The passage of a food bolus to the back of the mouth and further down the gastrointestinal tract is accomplished by a clever bit of anatomical design and sequential movement. If the lips form the first gateway to the gastrointestinal tract, a second gateway is formed at the intersection of the oral cavity, the esophagus, and the respiratory tract. The pharynx is the key anatomical structure in coordinating swallowing (scientifically termed “deglutition”). We don’t really think much about swallowing, as it is largely reflexive, but it is a critical process, directing the food bolus into the esophagus by protecting the entry into the trachea.
After mastication and salivation create the bolus (1), the tongue elevates against the roof of the mouth to push the bolus to the upper back portion of the oral cavity toward the oropharynx, the superior portion of the pharynx (2). The muscular force is applied first to the anterior roof and then additively applied toward the posterior until the squeezing force has moved the bolus into place to continue the swallowing process. This step is the only one where we can exert voluntary control; we can decide to initiate the process early (bite and swallow), or we can delay it (chew) until we are well satisfied with the condition of the bolus and its readiness to be swallowed.
The entry of a bolus into the oropharynx triggers the firing of a set of mechanoreceptors that send impulses to a higher neural center. After signal processing, a set of impulses is sent to the muscles of the pharynx, larynx, and esophagus. These coordinate contraction of the muscles responsible for propelling food along the gastrointestinal tract toward the upper esophageal sphincter (3).
The nasal cavity is sealed by reflexive contraction of the tensor and levator palatini muscle. This inhibits pressure-driven movements of the bolus upward into the nasal cavity. Additionally, as the tongue contracts and pushes the bolus into the epiglottis, retroversion (tilting or angling backward) steers the bolus toward and into the proximal end of the esophagus (4).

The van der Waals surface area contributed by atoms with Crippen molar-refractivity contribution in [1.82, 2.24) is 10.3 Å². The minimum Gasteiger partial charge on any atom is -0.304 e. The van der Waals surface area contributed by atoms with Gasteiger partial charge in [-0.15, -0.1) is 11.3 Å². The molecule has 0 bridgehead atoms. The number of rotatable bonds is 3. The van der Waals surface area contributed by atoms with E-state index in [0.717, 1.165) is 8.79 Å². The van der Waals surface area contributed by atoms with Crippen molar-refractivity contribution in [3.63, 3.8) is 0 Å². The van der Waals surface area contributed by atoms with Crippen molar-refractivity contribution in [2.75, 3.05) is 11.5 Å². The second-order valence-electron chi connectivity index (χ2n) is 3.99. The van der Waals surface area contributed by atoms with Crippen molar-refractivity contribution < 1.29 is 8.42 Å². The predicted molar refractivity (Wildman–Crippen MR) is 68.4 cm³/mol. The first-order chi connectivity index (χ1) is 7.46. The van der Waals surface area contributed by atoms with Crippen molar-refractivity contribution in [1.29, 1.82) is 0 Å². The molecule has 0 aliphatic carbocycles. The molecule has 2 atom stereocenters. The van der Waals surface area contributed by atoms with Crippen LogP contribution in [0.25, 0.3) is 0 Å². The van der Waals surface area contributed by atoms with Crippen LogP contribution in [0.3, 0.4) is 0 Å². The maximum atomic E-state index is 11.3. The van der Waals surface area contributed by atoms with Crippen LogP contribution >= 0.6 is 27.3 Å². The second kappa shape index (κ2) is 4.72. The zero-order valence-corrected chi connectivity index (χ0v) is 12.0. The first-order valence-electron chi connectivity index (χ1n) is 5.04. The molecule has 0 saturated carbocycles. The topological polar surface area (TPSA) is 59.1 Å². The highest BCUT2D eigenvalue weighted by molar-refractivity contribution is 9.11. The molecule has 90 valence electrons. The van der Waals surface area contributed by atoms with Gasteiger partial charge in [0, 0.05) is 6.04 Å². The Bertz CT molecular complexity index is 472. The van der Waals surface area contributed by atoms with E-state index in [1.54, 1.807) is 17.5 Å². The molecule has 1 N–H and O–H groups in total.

The bolus is prevented from passing into the airway as the vocal folds close via relaxation of the posterior cricoarytenoid muscle and contraction of the oblique, transverse, and lateral cricoarytenoid muscles. All act to close the glottis and draw into contact with the epiglottis. Nearly simultaneously, the pharyngeal structure is elevated and drawn to the anterior by the suprahyoid muscles, and the convergence of the pharynx and esophagus becomes dilated. During this segment of the swallowing process, breathing momentarily pauses. As the bolus crosses the region, there is about a one second — plus or minus about a half a second — of apnea (absence of breath).
Within the pharynx, muscle contraction moves the bolus along the gastrointestinal tube. Peristaltic movement created by constrictor muscles — bands of muscles encircling the tube — squeezes the bolus downstream. This movement occurs quickly and in coordination with the airway blockade. In less than a second, the bolus moves down to a third gateway, the upper esophageal sphincter.
The upper esophageal sphincter is in contraction normally, but when swallowing occurs, the reflexive wave of contractile stimuli impinges on the thyrohyoid muscle. Its reflexive contraction pulls the larynx and hyoid bone up and forward. This acts to stretch open the sphincter while the cricopharyngeus muscle simultaneously relaxes to facilitate dilation. Once relaxation and dilation occur, upstream pressure exerted on the bolus forces it past the esophageal sphincter and into the proximal esophagus.